Most of us have experienced a shocking event that left us feeling shaken and afraid. However, if you cannot move on from such an event, you will relive it every day of your life and this will prevent you from moving forward. Reliving a traumatic event repeatedly is known as PTSD.
What is PTSD?
When in danger or fear, it is natural for the body to trigger a fight or flight response. However, people suffering from posttraumatic stress disorder experience nightmares and negative flashbacks that come out of nowhere. If you suffer from PTSD, you will go to any length to avoid situations that trigger your flashbacks and this will affect your quality of life.
Causes of PTSD
Any number of serious life events can cause this disorder: death of a loved one, military and first responder’s jobs, and being in an abusive relationship. Some people have the ability to overcome trauma while others end up suffering from PTSD. Scientists believe that the duration that a traumatic event lasts and the number of disturbing experiences in your life determine whether you will develop PTSD.
Symptoms of PTSD
The symptoms of PTSD usually vary from one person to the next depending on the severity of the trauma suffered. The symptoms of PTSD are categorized into four parts: avoidance, mood, re-experiencing, and reactivity.
Flashbacks – reliving of trauma and usually includes physical symptoms such as sweating and a racing heart.
Bad dreams/frightening thoughts – PTSD symptoms can be caused by your own thoughts or be caused by outside influences.
Avoiding – this refers to avoiding certain thoughts and feelings that relate to the trauma.
Staying away from places – you might try to avoid people, places, and situations that remind you of the trauma.
- Being startled easily
- Outbursts of anger
- Feeling on edge or tense
Reactivity symptoms are constant and they usually interfere with every aspect of your life.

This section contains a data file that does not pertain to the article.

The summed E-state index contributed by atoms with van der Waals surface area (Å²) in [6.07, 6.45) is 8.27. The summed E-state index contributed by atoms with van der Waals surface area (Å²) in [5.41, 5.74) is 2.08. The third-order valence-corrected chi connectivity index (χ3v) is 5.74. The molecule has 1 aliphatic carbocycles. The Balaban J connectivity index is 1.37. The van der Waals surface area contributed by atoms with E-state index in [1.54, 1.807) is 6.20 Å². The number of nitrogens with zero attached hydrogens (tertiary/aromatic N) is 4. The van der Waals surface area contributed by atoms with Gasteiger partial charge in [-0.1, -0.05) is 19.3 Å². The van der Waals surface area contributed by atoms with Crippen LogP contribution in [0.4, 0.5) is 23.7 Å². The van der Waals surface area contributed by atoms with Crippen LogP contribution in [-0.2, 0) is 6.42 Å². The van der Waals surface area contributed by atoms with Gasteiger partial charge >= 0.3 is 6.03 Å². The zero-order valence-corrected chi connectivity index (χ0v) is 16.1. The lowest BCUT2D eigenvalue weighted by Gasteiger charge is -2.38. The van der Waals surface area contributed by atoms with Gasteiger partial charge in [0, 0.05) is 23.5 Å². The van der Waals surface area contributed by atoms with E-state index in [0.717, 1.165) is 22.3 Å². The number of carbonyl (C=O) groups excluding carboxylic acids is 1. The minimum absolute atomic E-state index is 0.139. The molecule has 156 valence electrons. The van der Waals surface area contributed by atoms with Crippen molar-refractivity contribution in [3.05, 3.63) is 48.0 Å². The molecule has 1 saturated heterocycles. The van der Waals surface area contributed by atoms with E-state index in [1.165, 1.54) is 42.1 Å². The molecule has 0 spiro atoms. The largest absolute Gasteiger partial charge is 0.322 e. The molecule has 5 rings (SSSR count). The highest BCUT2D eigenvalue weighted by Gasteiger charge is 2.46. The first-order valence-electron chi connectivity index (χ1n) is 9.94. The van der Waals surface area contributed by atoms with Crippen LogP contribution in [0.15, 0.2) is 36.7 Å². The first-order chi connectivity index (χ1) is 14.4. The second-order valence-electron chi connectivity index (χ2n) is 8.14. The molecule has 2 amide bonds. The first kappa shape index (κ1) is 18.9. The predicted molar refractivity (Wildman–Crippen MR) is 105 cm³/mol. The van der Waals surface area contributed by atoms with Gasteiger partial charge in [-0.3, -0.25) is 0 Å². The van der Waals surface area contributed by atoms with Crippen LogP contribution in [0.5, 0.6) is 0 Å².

Negativity – you might start being negative towards yourself or the world.
Loss of interest – you might lose interest in things that you once found pleasurable.
Trouble remembering – you might have a hard time remembering the key aspects of trauma.
Distorted feelings – you might start feeling guilty or start blaming others.
If you have any of the following symptoms for at least one month, the doctor might diagnose you with PTSD:
- Not less than one symptom related re-experiencing
- At least two cognitive mood symptoms
- At least one avoidance symptom
- At least two reactive symptoms
How an ESA (emotional support animal) can Help with PTSD
An emotional support animal might help lessen some PTSD symptoms. Although you can choose any animal as your ESA, most people opt for canine companions. An ESA dog is very intuitive and can sense when its owner is troubled. Here are other reasons why dogs are a good choice:
- These furry friends can help you release some feel-good hormones known as endorphins
- They provide good companionship and will not judge you
- They give you a reason to get out of the house and meet people
- They allow you to feel love and keep you from feeling detachment
How to Get an ESA dog
If you are wondering how to get an emotional support animal | ESA Co., talk to a doctor first. Just make sure that you choose an animal that does not add more stress to your life. Having a good emotional support animal can mean the difference between changing your outlook on life and just going through life with PTSD.